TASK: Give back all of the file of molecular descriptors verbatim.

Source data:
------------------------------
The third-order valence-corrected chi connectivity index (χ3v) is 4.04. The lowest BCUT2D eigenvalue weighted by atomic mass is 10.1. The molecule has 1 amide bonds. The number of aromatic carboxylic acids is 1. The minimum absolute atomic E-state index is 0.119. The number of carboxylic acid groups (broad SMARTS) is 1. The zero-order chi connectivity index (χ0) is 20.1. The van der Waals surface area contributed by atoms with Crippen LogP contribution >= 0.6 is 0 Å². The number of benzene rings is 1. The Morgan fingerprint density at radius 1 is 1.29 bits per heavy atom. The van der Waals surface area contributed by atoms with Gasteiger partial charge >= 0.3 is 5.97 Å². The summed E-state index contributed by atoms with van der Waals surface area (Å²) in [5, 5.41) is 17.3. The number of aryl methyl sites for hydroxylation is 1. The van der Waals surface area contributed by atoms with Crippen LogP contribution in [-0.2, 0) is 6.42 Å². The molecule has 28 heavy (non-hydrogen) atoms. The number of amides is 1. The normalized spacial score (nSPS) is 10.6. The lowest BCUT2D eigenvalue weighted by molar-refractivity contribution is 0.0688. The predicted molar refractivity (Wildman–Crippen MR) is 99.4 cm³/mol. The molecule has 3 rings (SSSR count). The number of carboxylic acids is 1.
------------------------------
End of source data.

The third-order valence-corrected chi connectivity index (χ3v) is 4.04. The lowest BCUT2D eigenvalue weighted by atomic mass is 10.1. The molecule has 1 amide bonds. The number of aromatic carboxylic acids is 1. The minimum absolute atomic E-state index is 0.119. The number of carboxylic acid groups (broad SMARTS) is 1. The zero-order chi connectivity index (χ0) is 20.1. The van der Waals surface area contributed by atoms with Crippen LogP contribution >= 0.6 is 0 Å². The number of benzene rings is 1. The Morgan fingerprint density at radius 1 is 1.29 bits per heavy atom. The van der Waals surface area contributed by atoms with Gasteiger partial charge >= 0.3 is 5.97 Å². The summed E-state index contributed by atoms with van der Waals surface area (Å²) in [5, 5.41) is 17.3. The number of aryl methyl sites for hydroxylation is 1. The van der Waals surface area contributed by atoms with Crippen LogP contribution in [-0.2, 0) is 6.42 Å². The molecule has 28 heavy (non-hydrogen) atoms. The number of amides is 1. The normalized spacial score (nSPS) is 10.6. The lowest BCUT2D eigenvalue weighted by molar-refractivity contribution is 0.0688. The predicted molar refractivity (Wildman–Crippen MR) is 99.4 cm³/mol. The molecule has 3 rings (SSSR count). The number of carboxylic acids is 1.